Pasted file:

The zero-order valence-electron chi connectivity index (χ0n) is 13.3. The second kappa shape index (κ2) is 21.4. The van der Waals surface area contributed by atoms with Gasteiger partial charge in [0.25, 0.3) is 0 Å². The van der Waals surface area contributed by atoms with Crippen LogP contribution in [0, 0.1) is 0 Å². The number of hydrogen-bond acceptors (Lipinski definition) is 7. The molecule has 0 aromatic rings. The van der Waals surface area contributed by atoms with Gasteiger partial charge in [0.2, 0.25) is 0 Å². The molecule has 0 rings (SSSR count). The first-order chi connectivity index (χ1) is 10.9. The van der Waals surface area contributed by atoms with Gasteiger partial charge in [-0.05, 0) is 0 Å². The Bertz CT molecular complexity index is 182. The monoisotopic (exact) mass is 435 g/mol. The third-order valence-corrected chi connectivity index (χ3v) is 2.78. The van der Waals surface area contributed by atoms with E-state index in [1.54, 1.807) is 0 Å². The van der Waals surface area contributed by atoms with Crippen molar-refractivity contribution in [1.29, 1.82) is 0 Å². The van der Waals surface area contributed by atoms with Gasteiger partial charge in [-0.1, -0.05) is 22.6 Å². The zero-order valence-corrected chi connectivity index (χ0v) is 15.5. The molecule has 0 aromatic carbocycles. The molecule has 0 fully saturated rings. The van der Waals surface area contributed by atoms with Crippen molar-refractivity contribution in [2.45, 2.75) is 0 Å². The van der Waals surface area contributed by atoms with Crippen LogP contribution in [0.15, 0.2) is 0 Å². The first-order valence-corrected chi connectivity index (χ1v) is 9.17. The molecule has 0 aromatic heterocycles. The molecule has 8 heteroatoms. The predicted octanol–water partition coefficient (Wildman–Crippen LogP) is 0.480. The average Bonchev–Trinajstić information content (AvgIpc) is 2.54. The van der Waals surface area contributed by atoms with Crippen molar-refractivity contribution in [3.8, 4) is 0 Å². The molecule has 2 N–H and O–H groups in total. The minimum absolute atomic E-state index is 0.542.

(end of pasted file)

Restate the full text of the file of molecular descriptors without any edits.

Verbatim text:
The zero-order valence-electron chi connectivity index (χ0n) is 13.3. The second kappa shape index (κ2) is 21.4. The van der Waals surface area contributed by atoms with Gasteiger partial charge in [0.25, 0.3) is 0 Å². The van der Waals surface area contributed by atoms with Crippen LogP contribution in [0, 0.1) is 0 Å². The number of hydrogen-bond acceptors (Lipinski definition) is 7. The molecule has 0 aromatic rings. The van der Waals surface area contributed by atoms with Gasteiger partial charge in [0.2, 0.25) is 0 Å². The molecule has 0 rings (SSSR count). The first-order chi connectivity index (χ1) is 10.9. The van der Waals surface area contributed by atoms with Gasteiger partial charge in [-0.05, 0) is 0 Å². The Bertz CT molecular complexity index is 182. The monoisotopic (exact) mass is 435 g/mol. The third-order valence-corrected chi connectivity index (χ3v) is 2.78. The van der Waals surface area contributed by atoms with E-state index in [1.54, 1.807) is 0 Å². The van der Waals surface area contributed by atoms with Crippen molar-refractivity contribution in [1.29, 1.82) is 0 Å². The van der Waals surface area contributed by atoms with Gasteiger partial charge in [-0.1, -0.05) is 22.6 Å². The zero-order valence-corrected chi connectivity index (χ0v) is 15.5. The molecule has 0 aromatic carbocycles. The molecule has 0 fully saturated rings. The van der Waals surface area contributed by atoms with Crippen molar-refractivity contribution in [2.45, 2.75) is 0 Å². The van der Waals surface area contributed by atoms with Crippen LogP contribution in [0.15, 0.2) is 0 Å². The first-order valence-corrected chi connectivity index (χ1v) is 9.17. The molecule has 0 aromatic heterocycles. The molecule has 8 heteroatoms. The predicted octanol–water partition coefficient (Wildman–Crippen LogP) is 0.480. The average Bonchev–Trinajstić information content (AvgIpc) is 2.54. The van der Waals surface area contributed by atoms with Crippen molar-refractivity contribution in [3.8, 4) is 0 Å². The molecule has 2 N–H and O–H groups in total. The minimum absolute atomic E-state index is 0.542.